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Honeywell CEO: Let's go big on deficit reduction

September 14, 2011: 12:46 PM ET

Would a business leader do things differently in Washington? David Cote, CEO of Honeywell, says the efforts to cut the deficit have fallen far short of what's needed.

David Cote

David Cote, CEO of Honeywell

FORTUNE – Honeywell International (HON) CEO David Cote has become one of the most vocal deficit hawks in corporate America today. The 59-year-old head of the Morris Township, NJ-based manufacturing conglomerate was a member of President Barack Obama's debt commission, which called for nearly $4 trillion in reductions. The Simpson-Bowles plan was ultimately rejected by the commission, but Cote hasn't given up on it.

On Monday, he was among a wave of business executives and former government officials urging the new Congressional committee on deficit reduction to go beyond its mandate to cut as much as $1.5 trillion from budget shortfalls over 10 years. Signers of the petition have different opinions on how this could be done, but Cote insists that the committee should "go big" and adopt something similar to the Simpson-Bowles plan.

But who should pay for the plan – the rich or the poor? What would a substantial slowdown in government spending do to the U.S. economy, which barely grew during the first half of this year?

Fortune caught up with Cote to hear his answers. Below is an edited transcript of our talk on debts, deficits and slowing spending amid an economic recovery.

Why should American companies care about soaring debts and deficits?

It's not just American companies, American consumers should care also. Our debt problem will get resolved but it will happen in one of two ways. One is we can do it now – proactively, thoughtfully, with careful consideration. Or we can let this thing continue to build. And at some point the bond market forces you to do something.

Now a lot of consumers and voters might say, 'Well, the bond market – that's Wall Street – that's not going to affect me.' However, if all of a sudden the people who hold our debt start getting nervous about the nation's ability to pay, they'll start demanding higher interest rates. Let's say the rate on our long-term debt goes to 7%. That means home mortgages will more likely be at 10%, car loans at 13% and now you have a real problem that impacts Main Street.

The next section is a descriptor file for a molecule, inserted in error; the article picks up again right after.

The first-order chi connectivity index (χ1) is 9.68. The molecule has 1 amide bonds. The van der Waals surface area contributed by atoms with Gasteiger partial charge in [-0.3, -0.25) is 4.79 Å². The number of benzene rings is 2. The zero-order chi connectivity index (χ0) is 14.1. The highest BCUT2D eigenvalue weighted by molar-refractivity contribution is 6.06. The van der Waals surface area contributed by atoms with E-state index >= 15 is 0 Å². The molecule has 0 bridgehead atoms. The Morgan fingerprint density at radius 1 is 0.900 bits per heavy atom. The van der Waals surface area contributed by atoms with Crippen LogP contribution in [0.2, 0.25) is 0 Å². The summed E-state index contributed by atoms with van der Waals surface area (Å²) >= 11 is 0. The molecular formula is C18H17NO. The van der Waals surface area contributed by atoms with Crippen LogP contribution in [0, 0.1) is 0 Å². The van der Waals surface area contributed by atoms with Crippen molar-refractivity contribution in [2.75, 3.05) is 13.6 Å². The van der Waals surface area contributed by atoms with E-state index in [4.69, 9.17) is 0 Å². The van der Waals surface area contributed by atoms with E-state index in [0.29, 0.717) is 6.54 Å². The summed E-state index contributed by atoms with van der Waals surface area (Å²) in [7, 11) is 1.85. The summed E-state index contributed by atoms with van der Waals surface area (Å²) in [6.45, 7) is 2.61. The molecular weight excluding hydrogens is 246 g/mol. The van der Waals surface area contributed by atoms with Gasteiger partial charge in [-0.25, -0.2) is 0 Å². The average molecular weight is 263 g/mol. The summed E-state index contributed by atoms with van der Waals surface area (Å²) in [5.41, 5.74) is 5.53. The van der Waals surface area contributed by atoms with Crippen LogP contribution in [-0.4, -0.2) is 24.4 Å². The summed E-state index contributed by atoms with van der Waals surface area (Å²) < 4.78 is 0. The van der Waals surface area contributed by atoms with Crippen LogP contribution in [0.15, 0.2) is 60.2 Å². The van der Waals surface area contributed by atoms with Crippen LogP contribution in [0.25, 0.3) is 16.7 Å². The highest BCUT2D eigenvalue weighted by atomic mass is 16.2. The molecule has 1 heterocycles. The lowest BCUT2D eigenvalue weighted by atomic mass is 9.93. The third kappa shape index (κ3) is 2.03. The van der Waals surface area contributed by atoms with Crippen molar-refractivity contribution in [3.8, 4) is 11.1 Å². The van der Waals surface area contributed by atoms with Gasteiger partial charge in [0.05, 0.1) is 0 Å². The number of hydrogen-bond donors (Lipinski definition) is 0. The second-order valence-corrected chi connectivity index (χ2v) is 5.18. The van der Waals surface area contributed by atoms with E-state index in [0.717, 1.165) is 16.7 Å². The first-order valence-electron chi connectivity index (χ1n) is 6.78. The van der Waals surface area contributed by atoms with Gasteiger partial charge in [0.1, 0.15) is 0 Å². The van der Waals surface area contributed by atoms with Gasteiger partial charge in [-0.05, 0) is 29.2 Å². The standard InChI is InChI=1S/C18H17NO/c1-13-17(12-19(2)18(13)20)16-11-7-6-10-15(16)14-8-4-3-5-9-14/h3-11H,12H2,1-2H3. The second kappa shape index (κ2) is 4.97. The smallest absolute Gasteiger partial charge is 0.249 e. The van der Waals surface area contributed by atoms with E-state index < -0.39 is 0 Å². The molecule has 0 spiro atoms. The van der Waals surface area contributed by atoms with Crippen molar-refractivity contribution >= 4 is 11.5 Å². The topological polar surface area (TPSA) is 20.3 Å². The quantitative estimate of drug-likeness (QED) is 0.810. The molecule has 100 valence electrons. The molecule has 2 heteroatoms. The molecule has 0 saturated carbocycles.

There's a tendency amongst a lot of people to just think that with growth this problem will go away. I would say as a CEO what frightens me is that even with 10 years of assumed 4.6% nominal GDP growth the debt still grows from $9 trillion to $20 trillion. It grows to over 90% of GDP and that's unconscionable.

You're among those who think the nation should "go big" as far as reducing the federal deficit. How big?

A reduction of $6 or $7 trillion over 10 years would make the most sense. When I was on the Simpson-Bowles fiscal commission, I said the minimum I would vote for was $4 trillion. Even at that number, I thought there was a chance we would have to revisit the reductions in four or five years but at least we would be starting to move in the right direction and avoid a big problem for a number of years.

These are substantial cuts. What policies should be included in this plan?

First of all, people talk about the steep cuts and I think it's important to put that in perspective. If you look at the Simpson-Bowles proposal it was about three-quarters spending, one quarter taxes. So the annual growth rate in spending would be reduced from 5% a year to 4% a year.

Only in Washington can that small a change be considered drastic or draconian – pick a word. Everybody talks about how something is being totally destroyed when it's not.

I think the super committee should, at minimum, implement the recommendations from Simpson-Bowles. The proposals are extremely rational, but I would say the only failings were that the reductions weren't big enough to really solve the problem. If this were a business problem you would be going for a number much bigger.